The inner conduit (34) and the mandrel (22) are maintained in axial position in the outer conduit (28) by operation of the balancing system (26). The bushing (20) is maintained in axial position in the outer conduit (28) by the anchoring device (98).

Once cementing operations are completed, the liner hanging apparatus, including the inner conduit (34) and the bushing (20) may be removed from the outer conduit (28) and the borehole by stroking the inner conduit (34) through its entire range of relative axial movement, which causes the constriction (107) on the lower mandrel end (49) to be positioned adjacent to the keys (100) and permits the keys (100) to retract from the latches (104) to release the anchoring device (98).

The balancing feature of the invention permits cementing operations to be conducted after the release of the outer conduit (28) from the liner hanging apparatus by ensuring that the anchoring device (98) is not accidentally or prematurely released during cementing operations due to unwanted axial movement of the inner conduit (34) caused by fluid pressure exerted on the inner conduit (34). In other words, the inner conduit (34) remains “locked” to the outer conduit (28) during cementing operations but can be mechanically disconnected from the outer conduit (28) by intentional relative axial movement between the outer conduit (28) and the outer conduit (34) after cementing operations are completed.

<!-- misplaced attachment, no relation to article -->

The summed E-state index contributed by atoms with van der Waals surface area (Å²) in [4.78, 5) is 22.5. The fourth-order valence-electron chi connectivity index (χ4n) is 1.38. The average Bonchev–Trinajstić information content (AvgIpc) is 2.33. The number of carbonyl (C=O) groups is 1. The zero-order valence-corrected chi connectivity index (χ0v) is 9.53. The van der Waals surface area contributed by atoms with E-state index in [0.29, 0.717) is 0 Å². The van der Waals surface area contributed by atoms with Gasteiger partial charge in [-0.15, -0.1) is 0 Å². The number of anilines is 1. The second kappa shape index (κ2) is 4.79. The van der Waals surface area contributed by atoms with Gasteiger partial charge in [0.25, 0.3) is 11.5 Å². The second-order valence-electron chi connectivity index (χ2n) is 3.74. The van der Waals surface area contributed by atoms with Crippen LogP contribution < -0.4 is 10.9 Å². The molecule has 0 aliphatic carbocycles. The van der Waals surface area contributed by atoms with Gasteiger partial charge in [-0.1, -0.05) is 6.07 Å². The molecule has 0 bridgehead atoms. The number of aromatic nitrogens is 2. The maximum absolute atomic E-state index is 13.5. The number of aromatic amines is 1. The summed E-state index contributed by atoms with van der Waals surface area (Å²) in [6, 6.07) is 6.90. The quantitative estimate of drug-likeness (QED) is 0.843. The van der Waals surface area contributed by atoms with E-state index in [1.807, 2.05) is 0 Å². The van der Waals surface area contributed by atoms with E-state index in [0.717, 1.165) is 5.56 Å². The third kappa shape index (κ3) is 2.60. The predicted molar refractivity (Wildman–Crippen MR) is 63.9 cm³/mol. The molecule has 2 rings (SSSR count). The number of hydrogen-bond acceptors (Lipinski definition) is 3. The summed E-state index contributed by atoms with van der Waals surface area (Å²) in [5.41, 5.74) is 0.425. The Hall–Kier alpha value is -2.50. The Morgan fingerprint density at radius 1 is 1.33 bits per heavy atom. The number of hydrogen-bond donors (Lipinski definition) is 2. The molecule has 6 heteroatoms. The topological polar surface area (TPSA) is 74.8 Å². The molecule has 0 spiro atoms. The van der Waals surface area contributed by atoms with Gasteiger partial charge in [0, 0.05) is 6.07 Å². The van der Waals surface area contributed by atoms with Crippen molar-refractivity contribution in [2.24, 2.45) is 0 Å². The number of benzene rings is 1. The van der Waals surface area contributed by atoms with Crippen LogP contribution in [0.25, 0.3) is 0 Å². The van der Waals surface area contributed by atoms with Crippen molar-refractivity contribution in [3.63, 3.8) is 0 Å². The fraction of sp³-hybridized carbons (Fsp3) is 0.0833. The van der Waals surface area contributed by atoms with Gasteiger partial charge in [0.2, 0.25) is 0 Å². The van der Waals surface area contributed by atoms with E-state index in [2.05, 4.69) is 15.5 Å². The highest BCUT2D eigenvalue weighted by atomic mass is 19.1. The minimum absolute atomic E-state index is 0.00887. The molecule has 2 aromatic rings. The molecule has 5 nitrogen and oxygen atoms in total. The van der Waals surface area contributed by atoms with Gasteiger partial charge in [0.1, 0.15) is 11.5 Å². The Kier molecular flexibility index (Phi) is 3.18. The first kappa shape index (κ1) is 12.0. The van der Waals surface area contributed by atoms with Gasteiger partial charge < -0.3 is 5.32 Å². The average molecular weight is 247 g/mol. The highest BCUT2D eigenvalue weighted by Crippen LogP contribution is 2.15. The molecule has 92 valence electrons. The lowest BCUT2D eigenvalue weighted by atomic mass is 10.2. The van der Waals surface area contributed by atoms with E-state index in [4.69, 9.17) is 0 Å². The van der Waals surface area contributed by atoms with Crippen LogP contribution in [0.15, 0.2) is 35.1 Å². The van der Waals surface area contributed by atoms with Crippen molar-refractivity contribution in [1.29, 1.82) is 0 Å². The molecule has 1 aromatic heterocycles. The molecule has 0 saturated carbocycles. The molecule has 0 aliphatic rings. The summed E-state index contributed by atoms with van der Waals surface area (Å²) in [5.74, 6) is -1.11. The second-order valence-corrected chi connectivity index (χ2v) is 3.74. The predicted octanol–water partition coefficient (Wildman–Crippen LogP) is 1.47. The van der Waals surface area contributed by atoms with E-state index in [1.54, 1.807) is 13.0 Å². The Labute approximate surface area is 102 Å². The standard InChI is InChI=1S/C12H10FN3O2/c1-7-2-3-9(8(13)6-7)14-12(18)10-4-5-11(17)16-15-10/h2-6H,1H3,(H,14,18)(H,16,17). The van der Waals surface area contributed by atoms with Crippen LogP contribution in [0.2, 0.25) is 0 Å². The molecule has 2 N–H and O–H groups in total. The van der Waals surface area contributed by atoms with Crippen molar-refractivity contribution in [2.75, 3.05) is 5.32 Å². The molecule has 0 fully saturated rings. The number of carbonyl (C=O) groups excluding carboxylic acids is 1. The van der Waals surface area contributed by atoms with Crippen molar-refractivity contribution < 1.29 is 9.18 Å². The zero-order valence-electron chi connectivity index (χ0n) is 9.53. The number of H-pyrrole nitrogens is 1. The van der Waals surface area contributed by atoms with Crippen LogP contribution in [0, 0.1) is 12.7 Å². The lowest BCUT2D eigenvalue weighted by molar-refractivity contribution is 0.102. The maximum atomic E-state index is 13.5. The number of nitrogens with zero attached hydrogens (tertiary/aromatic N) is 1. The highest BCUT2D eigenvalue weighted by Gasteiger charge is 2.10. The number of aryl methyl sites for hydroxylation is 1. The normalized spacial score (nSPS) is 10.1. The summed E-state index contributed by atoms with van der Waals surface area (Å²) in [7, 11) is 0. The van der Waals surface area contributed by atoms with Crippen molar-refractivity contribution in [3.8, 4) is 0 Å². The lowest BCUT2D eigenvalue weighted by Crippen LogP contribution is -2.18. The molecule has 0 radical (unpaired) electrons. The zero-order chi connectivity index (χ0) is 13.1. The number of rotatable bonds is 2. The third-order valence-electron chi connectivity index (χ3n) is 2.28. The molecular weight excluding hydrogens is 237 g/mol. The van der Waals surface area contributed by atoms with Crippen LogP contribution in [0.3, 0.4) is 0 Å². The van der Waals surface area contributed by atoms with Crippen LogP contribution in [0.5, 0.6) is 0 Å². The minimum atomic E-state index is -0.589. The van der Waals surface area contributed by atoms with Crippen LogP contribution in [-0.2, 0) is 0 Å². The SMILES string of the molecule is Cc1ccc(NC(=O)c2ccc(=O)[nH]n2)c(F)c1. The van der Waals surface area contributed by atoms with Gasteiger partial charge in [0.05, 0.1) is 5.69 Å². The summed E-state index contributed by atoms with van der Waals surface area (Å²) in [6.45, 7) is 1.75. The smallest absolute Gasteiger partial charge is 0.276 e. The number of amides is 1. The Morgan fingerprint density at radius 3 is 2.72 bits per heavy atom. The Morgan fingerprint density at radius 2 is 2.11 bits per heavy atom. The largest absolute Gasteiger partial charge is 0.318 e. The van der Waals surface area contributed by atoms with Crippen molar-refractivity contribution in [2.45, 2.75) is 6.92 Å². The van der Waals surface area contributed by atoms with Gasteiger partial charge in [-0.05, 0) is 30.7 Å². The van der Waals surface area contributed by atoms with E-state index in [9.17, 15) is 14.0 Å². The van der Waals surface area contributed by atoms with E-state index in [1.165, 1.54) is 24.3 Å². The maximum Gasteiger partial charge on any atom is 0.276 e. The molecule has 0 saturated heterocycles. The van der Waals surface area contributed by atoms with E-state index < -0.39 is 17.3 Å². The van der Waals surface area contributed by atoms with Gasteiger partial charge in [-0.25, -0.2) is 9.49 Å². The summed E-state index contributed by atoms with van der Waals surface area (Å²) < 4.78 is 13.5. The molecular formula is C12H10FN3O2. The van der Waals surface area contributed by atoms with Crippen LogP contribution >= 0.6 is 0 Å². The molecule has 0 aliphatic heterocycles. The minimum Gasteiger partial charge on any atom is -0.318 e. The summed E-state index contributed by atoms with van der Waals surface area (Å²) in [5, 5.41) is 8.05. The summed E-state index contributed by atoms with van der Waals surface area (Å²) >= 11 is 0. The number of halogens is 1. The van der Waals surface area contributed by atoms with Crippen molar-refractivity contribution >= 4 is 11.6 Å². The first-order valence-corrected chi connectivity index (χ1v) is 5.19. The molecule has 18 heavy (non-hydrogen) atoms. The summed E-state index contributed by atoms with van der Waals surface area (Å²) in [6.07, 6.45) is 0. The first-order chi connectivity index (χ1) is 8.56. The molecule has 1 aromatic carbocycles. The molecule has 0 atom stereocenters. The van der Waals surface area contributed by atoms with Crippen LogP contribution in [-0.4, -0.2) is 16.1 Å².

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Reference
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Classifications
U.S. Classification166/177.4, 166/242.1
International ClassificationE21B23/02, E21B33/14, E21B43/10
Cooperative ClassificationE21B33/14, E21B23/02, E21B43/10
European ClassificationE21B33/14, E21B23/02, E21B43/10
Legal Events
DateCodeEventDescription
Mar 18, 2013FPAYFee payment
Year of fee payment: 12
May 21, 2009FPAYFee payment
Year of fee payment: 8
Mar 1, 2005FPAYFee payment
Year of fee payment: 4
Apr 5, 2000ASAssignment
Owner name: HALLIBURTON ENERGY SERVICES, INC., TEXAS
Free format text: ASSIGNMENT OF ASSIGNORS INTEREST;ASSIGNORS:GILLIS, IAN;KNULL, CRAIG;REEL/FRAME:010647/0738
Effective date: 20000313
Owner name: HALLIBURTON ENERGY SERVICES, INC. 4100 CLINTON DRI